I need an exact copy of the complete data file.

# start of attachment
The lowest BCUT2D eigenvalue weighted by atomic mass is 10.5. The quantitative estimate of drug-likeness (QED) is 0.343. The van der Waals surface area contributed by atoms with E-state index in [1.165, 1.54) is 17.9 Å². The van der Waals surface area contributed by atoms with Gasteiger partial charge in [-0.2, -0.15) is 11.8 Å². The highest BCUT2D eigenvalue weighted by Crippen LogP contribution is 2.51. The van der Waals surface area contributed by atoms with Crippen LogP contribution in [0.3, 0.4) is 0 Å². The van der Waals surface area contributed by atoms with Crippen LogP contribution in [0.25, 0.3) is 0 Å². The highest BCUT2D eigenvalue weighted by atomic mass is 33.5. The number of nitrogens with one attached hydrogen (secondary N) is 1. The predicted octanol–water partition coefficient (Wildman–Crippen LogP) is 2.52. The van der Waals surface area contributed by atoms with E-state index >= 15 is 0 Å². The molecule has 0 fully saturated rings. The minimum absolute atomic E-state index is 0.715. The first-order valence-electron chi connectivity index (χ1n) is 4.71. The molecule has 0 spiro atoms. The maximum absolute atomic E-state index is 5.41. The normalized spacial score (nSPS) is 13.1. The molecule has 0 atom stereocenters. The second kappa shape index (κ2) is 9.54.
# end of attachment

The lowest BCUT2D eigenvalue weighted by atomic mass is 10.5. The quantitative estimate of drug-likeness (QED) is 0.343. The van der Waals surface area contributed by atoms with E-state index in [1.165, 1.54) is 17.9 Å². The van der Waals surface area contributed by atoms with Gasteiger partial charge in [-0.2, -0.15) is 11.8 Å². The highest BCUT2D eigenvalue weighted by Crippen LogP contribution is 2.51. The van der Waals surface area contributed by atoms with Crippen LogP contribution in [0.3, 0.4) is 0 Å². The van der Waals surface area contributed by atoms with Crippen LogP contribution in [0.25, 0.3) is 0 Å². The highest BCUT2D eigenvalue weighted by atomic mass is 33.5. The number of nitrogens with one attached hydrogen (secondary N) is 1. The predicted octanol–water partition coefficient (Wildman–Crippen LogP) is 2.52. The van der Waals surface area contributed by atoms with E-state index >= 15 is 0 Å². The molecule has 0 fully saturated rings. The minimum absolute atomic E-state index is 0.715. The first-order valence-electron chi connectivity index (χ1n) is 4.71. The molecule has 0 spiro atoms. The maximum absolute atomic E-state index is 5.41. The normalized spacial score (nSPS) is 13.1. The molecule has 0 atom stereocenters. The second kappa shape index (κ2) is 9.54.